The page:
GREENUP, Ky. (AP) — The flood of 1937 hit the Greenup area hard. Vintage photos from around the local region show businesses submerged and homes abandoned to the mercies of an angry Ohio River.
Lifelong Greenup resident Mattie Coldiron remembers the flood through the eyes of a 6-year-old child at the family home in downtown Greenup. The single-story home where she and her father lived was engulfed in the flood, and the pair were forced to evacuate. When the waters receded, her father decided that he needed a two-story home on Main Street in Greenup.
It is a home Coldiron lives in to this day.
"I was born in the little house on the corner," Mattie Coldiron said, pointing from her porch down the City of Greenup's Main Street.
"Daddy bought this house after the '37 flood because he was going to have an upstairs. That house didn't have one, and the water went almost over the top of it. That house was the one he was raised in."
The home Coldiron has lived in since she was six has two bedrooms upstairs and a bath, but the downstairs could accommodate other bedrooms (which it once did) should she choose to rearrange its current layout. The porch, she pointed out, used to go around the home, and there were three small rooms on one side. This had to be removed due to damage, but the rest of the house is in good shape, Coldiron said.
It was shortly after they moved in that Coldiron's father decided to turn part of the house (the three downstairs rooms) into a Tourist Home. "It was during the marriage racket," Coldiron said with a laugh. "Everyone was coming to Greenup to get married at that time because you didn't have to wait three days. It was before the war started (World War II) and everyone ran to Greenup to get married. A lot of them stayed in the house afterwards."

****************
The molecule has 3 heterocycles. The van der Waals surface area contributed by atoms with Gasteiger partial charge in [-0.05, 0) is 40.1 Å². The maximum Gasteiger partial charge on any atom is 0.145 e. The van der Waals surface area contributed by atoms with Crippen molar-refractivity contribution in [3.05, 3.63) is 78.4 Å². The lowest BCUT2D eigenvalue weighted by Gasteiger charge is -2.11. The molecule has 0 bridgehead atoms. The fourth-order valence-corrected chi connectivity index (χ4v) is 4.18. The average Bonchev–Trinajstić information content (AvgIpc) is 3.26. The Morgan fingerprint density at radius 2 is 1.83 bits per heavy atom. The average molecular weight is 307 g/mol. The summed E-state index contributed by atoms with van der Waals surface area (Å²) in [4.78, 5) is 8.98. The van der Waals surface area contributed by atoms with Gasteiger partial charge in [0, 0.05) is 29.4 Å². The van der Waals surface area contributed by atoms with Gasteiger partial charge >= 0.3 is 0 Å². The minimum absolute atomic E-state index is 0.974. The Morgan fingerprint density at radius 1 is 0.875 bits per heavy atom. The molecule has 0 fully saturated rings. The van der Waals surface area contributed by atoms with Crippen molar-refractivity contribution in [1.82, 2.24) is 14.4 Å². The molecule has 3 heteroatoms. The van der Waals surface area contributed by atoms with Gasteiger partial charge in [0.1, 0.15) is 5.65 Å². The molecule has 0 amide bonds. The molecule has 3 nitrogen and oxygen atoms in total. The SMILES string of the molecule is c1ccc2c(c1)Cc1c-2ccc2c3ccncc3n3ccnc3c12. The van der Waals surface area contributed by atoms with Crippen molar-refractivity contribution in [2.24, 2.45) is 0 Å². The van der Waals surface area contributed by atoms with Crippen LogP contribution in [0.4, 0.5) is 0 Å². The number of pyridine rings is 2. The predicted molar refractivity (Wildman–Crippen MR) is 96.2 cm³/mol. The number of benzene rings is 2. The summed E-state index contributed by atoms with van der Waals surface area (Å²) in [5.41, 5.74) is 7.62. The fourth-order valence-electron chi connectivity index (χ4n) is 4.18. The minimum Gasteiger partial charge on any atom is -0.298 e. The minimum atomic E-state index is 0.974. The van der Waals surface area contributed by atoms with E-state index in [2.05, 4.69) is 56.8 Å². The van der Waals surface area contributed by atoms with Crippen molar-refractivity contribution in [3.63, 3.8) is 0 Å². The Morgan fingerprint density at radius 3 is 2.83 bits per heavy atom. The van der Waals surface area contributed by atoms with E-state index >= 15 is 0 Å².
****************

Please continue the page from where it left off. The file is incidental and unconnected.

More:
"Once the war got started, it was hard to get fuel, so it slowed down quite a bit. I remember my Daddy put a big round sign up that said, 'Closed for the Duration, or after Hitler's Funeral.'"
But during the several years that Coldiron's father ran the Tourist Home, she said that there were always people there. Many of the couples would show up, and her father would call the local preacher to come down and marry them.
"A lot them got married right there in the living room, and I would have to be a witness," Coldiron said. "Even though I was only 6 or 7." Given the situation, she believes it is possible she has witnessed more marriages than anyone. She remembers the time fondly and said that it was a good time in her life.
A lot of the patrons, Coldiron said, came from Ohio. Greenup had a ferry at that time, and many people would travel that route to Greenup. "I don't know how many people actually got married or stayed here," Coldiron said. "But there were a lot of them, and they would show up at all hours of the day and night. Even when Daddy would put up a 'No Vacancy' sign, we would still have people knocking on the door in the middle of the night looking for rooms."
After her father closed the Tourist Home, Coldiron said there was a big push to collect scrap metal. People would bring what they collected to the courthouse and drop it off, and she remembers she and her friends collecting all of the scrap metal they were able to find as well.
Her father, she said, didn't reopen the Tourist Home after the war. But Coldiron herself stayed there even after she married and lives there today with fond memories of her childhood, friends and family, and all the visitors she has watched pass through the City of Greenup.